Crosby, off to Las Vegas on Tuesday where he's favored to win his second career Hart Trophy as NHL MVP, said he's spoken with both Ray Shero and Dan Bylsma since their firings. The Penguins hired Jim Rutherford to replace Shero, but remain in the market for a new head coach.
"Yeah, I mean we won a Stanley Cup together. You feel like you let them down," Crosby said. "As a player you have to get the job done. You feel a sense of responsibility for that and like I said, the coach and the GMs are usually the ones that pay the price. We had some good years together. You know that they'll be working pretty soon and be part of another team. But it's still not easy."
Crosby and LeBrun continue...
from Jim Jamieson of the Vancouver Province,
That the Canucks management team of President Trevor Linden and GM Jim Benning are talking to Bylsma, the former Stanley Cup winner (2009) and NHL coach of the year (2011) with Pittsburgh, should be no surprise. The surprise may be that Bylsma, recently fired by the Penguins, appears not to be the frontrunner in what is shaping up as a comprehensive search that will include as many as eight candidates.
Linden said this week that the coaching search may not conclude until after the NHL Entry Draft, June 27-28 in Philadelphia. That likely means Bylsma won’t be their man, as he reportedly had an excellent interview with Florida GM Dale Tallon last week and is believed to be the frontrunner there.
continue for more on the Canucks' coaching search...
Updated 2x at 9:19 PM: Paul did a helluva job of covering the "gist" of the GM's meetings, but here are some items that I noticed on Twitter and feel merit mentioning, starting with Craig Custance's chat with Blackhawks GM Stan Bowman...
In Penguins and Maple Leafs news, from Sportsnet's Chris Johnston...
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Tags: brooks+orpik, bryan+murray, buffalo+sabres, chicago+blackhawks, dale+tallon, dan+bylsma, dave+nonis, david+poile, florida+panthers, gerard+gallant, james+neal, jason+spezza, jim+rutherford, jonathan+toews, marc+crawford, matt+niskanen, nashville+predators, ottawa+senators, patrick+kane, pittsburgh+penguins, ron+wilson, shea+weber, stan+bowman, tim+murray, tom+renney, toronto+maple+leafs
The Florida Sun-Sentinel's Harvey Filakov reports two important items regarding the Florida Panthers' coaching and draft plans.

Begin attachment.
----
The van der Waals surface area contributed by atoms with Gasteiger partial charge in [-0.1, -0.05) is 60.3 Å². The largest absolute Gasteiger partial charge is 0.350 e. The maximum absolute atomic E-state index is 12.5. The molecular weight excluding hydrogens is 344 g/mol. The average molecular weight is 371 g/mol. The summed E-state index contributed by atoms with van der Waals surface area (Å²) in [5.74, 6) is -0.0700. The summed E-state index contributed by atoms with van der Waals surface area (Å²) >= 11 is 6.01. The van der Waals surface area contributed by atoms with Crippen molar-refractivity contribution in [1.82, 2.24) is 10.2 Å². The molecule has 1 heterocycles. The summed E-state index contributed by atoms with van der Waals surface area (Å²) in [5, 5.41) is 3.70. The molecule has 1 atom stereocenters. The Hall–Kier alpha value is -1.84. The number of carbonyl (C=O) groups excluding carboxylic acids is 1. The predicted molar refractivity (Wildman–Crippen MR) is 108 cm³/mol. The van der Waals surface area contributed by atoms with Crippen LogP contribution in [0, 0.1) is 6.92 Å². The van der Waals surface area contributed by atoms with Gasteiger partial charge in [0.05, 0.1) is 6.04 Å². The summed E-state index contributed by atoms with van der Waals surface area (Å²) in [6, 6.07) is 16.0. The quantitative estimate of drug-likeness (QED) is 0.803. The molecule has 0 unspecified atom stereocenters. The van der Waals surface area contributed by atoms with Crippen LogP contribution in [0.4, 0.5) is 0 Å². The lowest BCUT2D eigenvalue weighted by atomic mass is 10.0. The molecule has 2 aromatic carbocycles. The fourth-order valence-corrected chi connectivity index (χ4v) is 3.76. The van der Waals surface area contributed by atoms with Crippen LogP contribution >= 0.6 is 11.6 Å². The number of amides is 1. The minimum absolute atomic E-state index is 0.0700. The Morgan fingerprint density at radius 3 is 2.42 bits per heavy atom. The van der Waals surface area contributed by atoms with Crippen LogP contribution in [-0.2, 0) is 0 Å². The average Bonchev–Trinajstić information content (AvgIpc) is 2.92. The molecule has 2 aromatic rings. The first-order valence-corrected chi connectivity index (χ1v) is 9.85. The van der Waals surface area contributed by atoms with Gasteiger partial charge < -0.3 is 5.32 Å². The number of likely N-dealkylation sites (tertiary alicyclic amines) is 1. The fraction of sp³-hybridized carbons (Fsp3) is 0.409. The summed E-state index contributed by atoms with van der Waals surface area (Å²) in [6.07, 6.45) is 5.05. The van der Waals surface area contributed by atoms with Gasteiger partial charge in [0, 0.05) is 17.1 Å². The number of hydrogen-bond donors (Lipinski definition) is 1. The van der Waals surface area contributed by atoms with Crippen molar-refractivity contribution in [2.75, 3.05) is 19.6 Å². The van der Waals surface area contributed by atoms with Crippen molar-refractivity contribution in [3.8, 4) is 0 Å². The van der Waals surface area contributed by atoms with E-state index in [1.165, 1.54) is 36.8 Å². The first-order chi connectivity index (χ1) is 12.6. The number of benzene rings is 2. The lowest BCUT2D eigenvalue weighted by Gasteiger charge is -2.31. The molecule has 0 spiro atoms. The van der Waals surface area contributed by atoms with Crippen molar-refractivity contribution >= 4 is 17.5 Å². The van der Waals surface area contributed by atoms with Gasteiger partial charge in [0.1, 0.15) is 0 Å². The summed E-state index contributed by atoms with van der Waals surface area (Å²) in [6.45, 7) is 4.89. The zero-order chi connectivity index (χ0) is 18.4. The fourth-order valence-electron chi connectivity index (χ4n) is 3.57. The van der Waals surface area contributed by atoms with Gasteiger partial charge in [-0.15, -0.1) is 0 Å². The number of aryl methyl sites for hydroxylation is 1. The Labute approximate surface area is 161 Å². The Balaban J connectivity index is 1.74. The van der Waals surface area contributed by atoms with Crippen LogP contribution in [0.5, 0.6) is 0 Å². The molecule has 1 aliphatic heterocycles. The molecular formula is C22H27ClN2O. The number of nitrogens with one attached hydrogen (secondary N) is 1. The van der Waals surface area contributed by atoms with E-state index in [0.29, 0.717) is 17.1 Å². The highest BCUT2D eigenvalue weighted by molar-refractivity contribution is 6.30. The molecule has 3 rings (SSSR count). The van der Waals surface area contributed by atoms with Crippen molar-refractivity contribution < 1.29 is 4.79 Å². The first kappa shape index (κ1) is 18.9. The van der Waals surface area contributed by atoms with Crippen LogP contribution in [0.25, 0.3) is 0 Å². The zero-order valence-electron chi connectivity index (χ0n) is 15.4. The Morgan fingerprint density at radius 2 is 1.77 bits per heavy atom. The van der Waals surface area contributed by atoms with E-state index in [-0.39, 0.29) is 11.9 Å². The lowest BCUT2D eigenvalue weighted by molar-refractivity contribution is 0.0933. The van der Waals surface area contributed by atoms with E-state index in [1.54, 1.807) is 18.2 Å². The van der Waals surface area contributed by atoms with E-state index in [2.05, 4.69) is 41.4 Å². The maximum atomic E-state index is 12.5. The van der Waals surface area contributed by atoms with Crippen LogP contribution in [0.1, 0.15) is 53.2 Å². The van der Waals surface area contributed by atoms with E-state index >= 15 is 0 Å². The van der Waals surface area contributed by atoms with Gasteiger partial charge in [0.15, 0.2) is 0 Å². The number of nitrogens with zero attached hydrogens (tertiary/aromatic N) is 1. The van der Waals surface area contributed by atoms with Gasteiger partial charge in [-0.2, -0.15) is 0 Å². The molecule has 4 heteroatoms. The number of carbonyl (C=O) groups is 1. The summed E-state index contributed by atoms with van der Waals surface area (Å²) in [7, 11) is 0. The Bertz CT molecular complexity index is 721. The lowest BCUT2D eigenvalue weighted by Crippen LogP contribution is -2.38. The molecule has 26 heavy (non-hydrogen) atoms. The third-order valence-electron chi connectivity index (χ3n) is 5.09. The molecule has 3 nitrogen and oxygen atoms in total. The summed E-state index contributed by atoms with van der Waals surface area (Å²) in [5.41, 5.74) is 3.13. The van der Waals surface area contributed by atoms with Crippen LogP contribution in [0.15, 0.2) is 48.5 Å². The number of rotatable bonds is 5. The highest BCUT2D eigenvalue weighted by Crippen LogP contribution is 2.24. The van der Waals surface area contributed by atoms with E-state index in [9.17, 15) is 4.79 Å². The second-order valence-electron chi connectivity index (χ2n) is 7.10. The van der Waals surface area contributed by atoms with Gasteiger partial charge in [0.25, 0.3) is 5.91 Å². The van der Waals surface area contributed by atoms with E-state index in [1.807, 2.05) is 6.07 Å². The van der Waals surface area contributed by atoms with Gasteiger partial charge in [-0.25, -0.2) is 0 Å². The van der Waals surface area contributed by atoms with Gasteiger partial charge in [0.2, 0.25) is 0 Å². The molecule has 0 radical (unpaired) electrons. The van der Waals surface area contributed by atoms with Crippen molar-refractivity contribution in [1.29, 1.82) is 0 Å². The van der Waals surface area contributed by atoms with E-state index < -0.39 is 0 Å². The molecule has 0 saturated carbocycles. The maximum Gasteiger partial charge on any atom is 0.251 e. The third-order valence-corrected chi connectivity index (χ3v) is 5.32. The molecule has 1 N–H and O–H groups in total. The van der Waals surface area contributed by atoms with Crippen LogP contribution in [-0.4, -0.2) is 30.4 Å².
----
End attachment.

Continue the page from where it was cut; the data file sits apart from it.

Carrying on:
First, Filakov reports that the Panthers will interview former Penguins coach Dan Bylsma before circling back to a set of coaches who will speak with the Panthers' new ownership regarding their coaching philosophies...
The Panthers coaching search will pick up steam this week as six front-runners for the vacancy, including fired Pittsburgh Penguins coach Dan Bylsma, will meet with the team's brain-trust in New York City, according to a team source.
Other than Bylsma, the other five leading candidates have all met or spoke to General Manager Dale Tallon, but now will also sit down with the team's co-owners, Vinnie Viola and Doug Cifu, as well as CEO/President Rory Babich.
Those repeaters are believed to be Ron Wilson, Canadiens' assistant Gerard Gallant, former Stanley Cup — winning coach Marc Crawford, and Red Wings' assistants Tom Renney and Bill Peters.
While Filakov continues at significant length regarding the coaching search and the Panthers' hopes that they can land one of Brooks Orpik or Matt Niskanen if Bylsma joins the Panthers, this tidbit about the Panthers' draft plans is a wee bit more newsworthy:
from Tony Gallagher of the Vancouver Province,
If Canucks general manager Jim Benning likes the core of this team as much as he claims to, it would appear there should now be a clear frontrunner for the club’s vacant head coaching job.
That would be Dan Bylsma, the recently deposed coach of the Pittsburgh Penguins, who won a Stanley Cup in 2009 after he took over from Michel Therrien in the middle of the season; a man who is said to be a clone of Alain Vigneault. He’s also a man who was none too thrilled to be kept hanging around as long as he was by the Pens, only to be dumped on Friday, but there was nothing he could do about it.
But we digress. Who better to follow AV here in Vancouver than the same guy who had great success following his body double, Therrien, in Pittsburgh — the one thorny year of John Tortorella perhaps the only thorny issue spoiling what could be the perfect succession plan.
Since that wonderful first year in Pittsburgh, obviously things haven’t gone as well for Bylsma, but there is a pretty good explanation for just about every failing the team had under his watch.
Well this took five minutes...Per the Pittsburgh Tribune-Review's Rob Rossi, the Penguins may or may not clear the coaching and managerial decks after yet another playoff failure: